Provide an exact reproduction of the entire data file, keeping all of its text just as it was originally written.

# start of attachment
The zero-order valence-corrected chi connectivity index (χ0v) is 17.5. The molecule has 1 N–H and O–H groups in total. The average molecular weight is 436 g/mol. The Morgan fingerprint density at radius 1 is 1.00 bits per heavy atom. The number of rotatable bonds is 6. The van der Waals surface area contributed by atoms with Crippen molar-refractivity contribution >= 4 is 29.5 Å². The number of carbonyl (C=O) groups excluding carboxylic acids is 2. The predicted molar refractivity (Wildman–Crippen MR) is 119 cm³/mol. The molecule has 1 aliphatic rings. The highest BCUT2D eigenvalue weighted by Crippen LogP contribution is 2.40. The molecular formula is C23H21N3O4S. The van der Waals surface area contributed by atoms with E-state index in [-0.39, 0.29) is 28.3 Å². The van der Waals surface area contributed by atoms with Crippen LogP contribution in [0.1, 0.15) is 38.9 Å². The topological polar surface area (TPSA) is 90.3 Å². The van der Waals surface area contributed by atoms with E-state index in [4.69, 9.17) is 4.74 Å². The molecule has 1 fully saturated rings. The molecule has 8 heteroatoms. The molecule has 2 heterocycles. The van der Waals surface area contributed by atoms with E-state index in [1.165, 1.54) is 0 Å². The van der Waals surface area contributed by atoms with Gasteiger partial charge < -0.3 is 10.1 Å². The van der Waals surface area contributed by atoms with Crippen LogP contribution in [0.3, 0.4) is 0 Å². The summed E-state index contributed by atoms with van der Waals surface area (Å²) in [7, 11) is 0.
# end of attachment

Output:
The zero-order valence-corrected chi connectivity index (χ0v) is 17.5. The molecule has 1 N–H and O–H groups in total. The average molecular weight is 436 g/mol. The Morgan fingerprint density at radius 1 is 1.00 bits per heavy atom. The number of rotatable bonds is 6. The van der Waals surface area contributed by atoms with Crippen molar-refractivity contribution >= 4 is 29.5 Å². The number of carbonyl (C=O) groups excluding carboxylic acids is 2. The predicted molar refractivity (Wildman–Crippen MR) is 119 cm³/mol. The molecule has 1 aliphatic rings. The highest BCUT2D eigenvalue weighted by Crippen LogP contribution is 2.40. The molecular formula is C23H21N3O4S. The van der Waals surface area contributed by atoms with E-state index in [-0.39, 0.29) is 28.3 Å². The van der Waals surface area contributed by atoms with Crippen LogP contribution in [0.1, 0.15) is 38.9 Å². The topological polar surface area (TPSA) is 90.3 Å². The van der Waals surface area contributed by atoms with E-state index in [4.69, 9.17) is 4.74 Å². The molecule has 1 fully saturated rings. The molecule has 8 heteroatoms. The molecule has 2 heterocycles. The van der Waals surface area contributed by atoms with E-state index in [1.165, 1.54) is 0 Å². The van der Waals surface area contributed by atoms with Gasteiger partial charge < -0.3 is 10.1 Å². The van der Waals surface area contributed by atoms with Crippen LogP contribution in [0.3, 0.4) is 0 Å². The summed E-state index contributed by atoms with van der Waals surface area (Å²) in [7, 11) is 0.